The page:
Seventy years ago today (for the sake of clarity, “today” means February 19, when I am writing this article), Operation Detachment began. It was the beginning of a desperate five-week battle in which three U.S. Marine divisions, ultimately totaling 30,000 men, secured the little volcanic island of Iwo Jima. Most of us have seen the iconic photograph of men raising the American flag on Iwo Jima at the top of Mount Suribachi. What we may not know is that event occurred just four days into the battle, on February 23. At that point there was more than a month left in this brutal fight. A lot of brave and frightened boys were there that day, performing a duty that none of them wished had fallen to them to perform.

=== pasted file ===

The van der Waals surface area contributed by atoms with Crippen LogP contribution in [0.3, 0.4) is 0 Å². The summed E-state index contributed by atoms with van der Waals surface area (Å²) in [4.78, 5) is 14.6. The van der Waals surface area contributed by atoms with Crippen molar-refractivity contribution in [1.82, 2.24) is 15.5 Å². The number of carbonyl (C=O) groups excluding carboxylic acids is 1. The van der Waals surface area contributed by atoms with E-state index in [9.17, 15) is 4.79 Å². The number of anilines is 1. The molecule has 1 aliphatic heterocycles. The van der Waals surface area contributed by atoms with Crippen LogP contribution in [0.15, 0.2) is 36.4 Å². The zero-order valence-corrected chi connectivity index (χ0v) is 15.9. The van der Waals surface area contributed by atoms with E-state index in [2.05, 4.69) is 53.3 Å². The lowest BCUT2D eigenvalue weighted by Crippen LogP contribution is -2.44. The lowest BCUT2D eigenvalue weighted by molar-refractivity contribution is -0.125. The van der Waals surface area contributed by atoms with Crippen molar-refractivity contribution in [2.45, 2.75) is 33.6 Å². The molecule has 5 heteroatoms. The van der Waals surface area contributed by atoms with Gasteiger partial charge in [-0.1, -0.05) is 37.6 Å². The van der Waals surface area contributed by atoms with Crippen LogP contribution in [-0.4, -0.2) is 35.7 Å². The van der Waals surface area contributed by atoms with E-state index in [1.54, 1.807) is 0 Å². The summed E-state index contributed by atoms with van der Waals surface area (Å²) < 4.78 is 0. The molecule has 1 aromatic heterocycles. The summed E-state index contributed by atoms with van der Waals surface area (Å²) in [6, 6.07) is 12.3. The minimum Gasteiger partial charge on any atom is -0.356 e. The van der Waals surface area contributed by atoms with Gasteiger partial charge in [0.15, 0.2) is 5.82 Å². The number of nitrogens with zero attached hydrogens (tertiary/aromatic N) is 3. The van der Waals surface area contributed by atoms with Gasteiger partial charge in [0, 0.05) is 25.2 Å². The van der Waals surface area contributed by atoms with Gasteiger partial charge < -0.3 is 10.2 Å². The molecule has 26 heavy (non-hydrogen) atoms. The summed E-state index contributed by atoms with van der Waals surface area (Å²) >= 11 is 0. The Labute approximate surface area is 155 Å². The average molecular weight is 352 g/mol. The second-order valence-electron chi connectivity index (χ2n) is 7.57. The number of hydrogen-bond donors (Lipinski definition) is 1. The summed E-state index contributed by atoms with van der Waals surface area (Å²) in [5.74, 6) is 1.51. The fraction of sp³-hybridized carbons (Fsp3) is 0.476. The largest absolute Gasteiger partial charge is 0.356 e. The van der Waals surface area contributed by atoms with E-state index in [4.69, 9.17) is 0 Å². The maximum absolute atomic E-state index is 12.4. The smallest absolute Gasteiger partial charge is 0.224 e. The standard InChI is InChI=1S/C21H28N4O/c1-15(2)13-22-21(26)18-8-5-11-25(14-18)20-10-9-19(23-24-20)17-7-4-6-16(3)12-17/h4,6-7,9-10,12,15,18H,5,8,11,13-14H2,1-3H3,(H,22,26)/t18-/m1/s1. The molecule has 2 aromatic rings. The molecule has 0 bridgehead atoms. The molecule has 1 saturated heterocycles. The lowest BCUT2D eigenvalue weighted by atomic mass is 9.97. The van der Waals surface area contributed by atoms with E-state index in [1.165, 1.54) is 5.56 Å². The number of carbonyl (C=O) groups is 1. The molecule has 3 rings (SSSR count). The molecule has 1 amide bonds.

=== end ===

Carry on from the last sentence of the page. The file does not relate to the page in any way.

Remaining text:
Duty is not a terribly exciting word for most of us. When something is considered a “duty” for us, it is rare that we feel exhilaration at the prospect. Duty is more apt to be described as something that we are resigned to perform. Yet duty is an important part of our lives. As children, we have a duty to obey our parents. As parents, we have a duty to care for and provide for our children. To love one another is a duty, especially for husbands and wives (I know, not very romantic sounding, is it?). Most importantly, to walk in the way that Christ has walked is a duty. Although we pray that as we grow our attitude and perspective will continue to mature, duty is something that may not always cause excitement in us. There are certainly times when it is fun or invigorating or even relaxing. At other times it can be very difficult, or even frightening. At all times, however, we are bound by the duty that God has assigned us to be his people in this world.
I pray that our time together today in worship is more than duty—that it is exhilarating, invigorating, challenging, and encouraging.